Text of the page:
The project of discovering ultimate foundation for mathematical knowledge is almost completely abandoned. Instead, a pluralistic view prevails which distinguishes various foundation relations. Logical, semantical, cognitive, epistemological, ontological and methodological foundation relations allow for different ordering: philosophy of mathematics amounts to one of possible orderings. The aim of this paper is to show that treating numerals as singular terms is a semantical mistake which leads to ontologization of numbers.

The Fregean tradition is connected with "syntactic priority thesis": if an expression has the logical role of singular term in a true sentence then it refers to an object. It seems that numerical expressions do function as singular terms especially when flanking identity sign so the numbers must be objects. The objects numerals refer to have a rather curious nature since a) there is a disagreement what numerals name: "classes of all equinumerous classes" (Quine) or "properties of properties which belong to the same number of objects" (Carnap) or ... b) the same name names different objects - in hierarchy of universes (type theory) U0, U1 ,U2 ,... the same numeral refers to different objects i.e. different numbers (four as number of Beatles belongs to class from U2 , four as number of cardinal virtues to class from U3 ). Therefore, either some singular terms do not refer, or numerals are not names. The neo-Fregean move is to treat singular termhood as relative notion: whether some expression is singular term or not depends on particular theory or discourse domain. Favourite metaphors are those where objects are individuated by their functional role. In explaining the rules of chess game or constitutional government structure we use expressions such as "knight" or "member of parliament" as singular terms. In a different context those same expressions can assume predicate role: "That image on the screen is a knight" or "He was a member of parliament". We should not stretch the metaphor too far: there is property inheritance when an object assumes the role of chess knight, but nothing except ad hoc created abstract entities can take the role of number. It is no oddity that Quine's *de dicto* reading gets false proposition, while *de re* reading comes out true for sentence "The number of planets is necessarily odd" after substitution, for there is no such identity as "number of planets=9".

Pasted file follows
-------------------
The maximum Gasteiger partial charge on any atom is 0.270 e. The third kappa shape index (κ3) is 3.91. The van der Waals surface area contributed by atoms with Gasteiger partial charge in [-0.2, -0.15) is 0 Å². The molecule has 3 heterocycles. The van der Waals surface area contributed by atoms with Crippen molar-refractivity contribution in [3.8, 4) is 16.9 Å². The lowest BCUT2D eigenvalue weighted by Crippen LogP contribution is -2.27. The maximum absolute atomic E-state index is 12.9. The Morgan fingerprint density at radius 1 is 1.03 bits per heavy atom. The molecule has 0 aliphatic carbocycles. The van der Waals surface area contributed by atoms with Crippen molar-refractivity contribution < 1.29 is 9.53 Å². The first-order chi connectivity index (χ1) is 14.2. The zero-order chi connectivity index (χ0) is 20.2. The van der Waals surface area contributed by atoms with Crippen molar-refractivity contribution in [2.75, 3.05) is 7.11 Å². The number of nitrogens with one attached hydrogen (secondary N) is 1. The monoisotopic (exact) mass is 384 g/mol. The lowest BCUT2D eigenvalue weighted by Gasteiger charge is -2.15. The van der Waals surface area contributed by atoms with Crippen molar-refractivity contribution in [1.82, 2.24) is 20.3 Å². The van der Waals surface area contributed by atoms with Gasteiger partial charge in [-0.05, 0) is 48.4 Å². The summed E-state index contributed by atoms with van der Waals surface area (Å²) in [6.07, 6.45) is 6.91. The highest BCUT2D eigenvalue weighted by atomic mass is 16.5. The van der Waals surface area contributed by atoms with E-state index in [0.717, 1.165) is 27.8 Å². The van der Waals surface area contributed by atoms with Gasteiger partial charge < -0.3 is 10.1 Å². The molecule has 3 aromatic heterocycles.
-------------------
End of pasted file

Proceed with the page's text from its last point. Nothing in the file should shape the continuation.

Neo-Fregean position comes close to structuralist view: numbers are structurally defined, deprived of all properties except those belonging to them as points in structure, therefore numbers are not objects. Category theory exhibits the possibility of conceiving mathematics as investigation of morphisms and not of objects. By conversion of "syntactic priority thesis" we may concede that numerals are not singular terms since numbers are not objects.